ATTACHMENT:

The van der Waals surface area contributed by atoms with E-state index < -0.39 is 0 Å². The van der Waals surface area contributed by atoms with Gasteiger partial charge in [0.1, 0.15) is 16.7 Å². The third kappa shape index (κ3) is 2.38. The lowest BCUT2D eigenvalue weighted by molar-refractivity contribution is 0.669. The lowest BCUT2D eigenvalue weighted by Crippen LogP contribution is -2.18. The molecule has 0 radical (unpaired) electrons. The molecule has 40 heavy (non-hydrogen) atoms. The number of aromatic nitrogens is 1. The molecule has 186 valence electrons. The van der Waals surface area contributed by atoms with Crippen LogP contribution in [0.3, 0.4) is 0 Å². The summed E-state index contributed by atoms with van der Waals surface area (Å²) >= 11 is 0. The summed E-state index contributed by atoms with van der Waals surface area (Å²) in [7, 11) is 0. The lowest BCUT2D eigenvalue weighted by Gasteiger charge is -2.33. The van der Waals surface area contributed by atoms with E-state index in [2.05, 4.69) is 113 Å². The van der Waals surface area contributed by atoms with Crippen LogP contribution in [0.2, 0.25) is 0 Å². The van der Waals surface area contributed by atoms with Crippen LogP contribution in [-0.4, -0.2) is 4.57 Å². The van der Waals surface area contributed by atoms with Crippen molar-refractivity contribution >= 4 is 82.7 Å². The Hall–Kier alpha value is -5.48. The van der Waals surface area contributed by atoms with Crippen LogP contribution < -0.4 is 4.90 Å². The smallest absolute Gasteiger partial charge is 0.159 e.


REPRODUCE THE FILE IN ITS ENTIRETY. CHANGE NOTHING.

The van der Waals surface area contributed by atoms with E-state index < -0.39 is 0 Å². The van der Waals surface area contributed by atoms with Gasteiger partial charge in [0.1, 0.15) is 16.7 Å². The third kappa shape index (κ3) is 2.38. The lowest BCUT2D eigenvalue weighted by molar-refractivity contribution is 0.669. The lowest BCUT2D eigenvalue weighted by Crippen LogP contribution is -2.18. The molecule has 0 radical (unpaired) electrons. The molecule has 40 heavy (non-hydrogen) atoms. The number of aromatic nitrogens is 1. The molecule has 186 valence electrons. The van der Waals surface area contributed by atoms with Crippen LogP contribution in [0.3, 0.4) is 0 Å². The summed E-state index contributed by atoms with van der Waals surface area (Å²) >= 11 is 0. The summed E-state index contributed by atoms with van der Waals surface area (Å²) in [7, 11) is 0. The lowest BCUT2D eigenvalue weighted by Gasteiger charge is -2.33. The van der Waals surface area contributed by atoms with E-state index in [2.05, 4.69) is 113 Å². The van der Waals surface area contributed by atoms with Crippen LogP contribution in [0.2, 0.25) is 0 Å². The van der Waals surface area contributed by atoms with Crippen LogP contribution in [-0.4, -0.2) is 4.57 Å². The van der Waals surface area contributed by atoms with Crippen molar-refractivity contribution >= 4 is 82.7 Å². The Hall–Kier alpha value is -5.48. The van der Waals surface area contributed by atoms with Crippen LogP contribution < -0.4 is 4.90 Å². The smallest absolute Gasteiger partial charge is 0.159 e.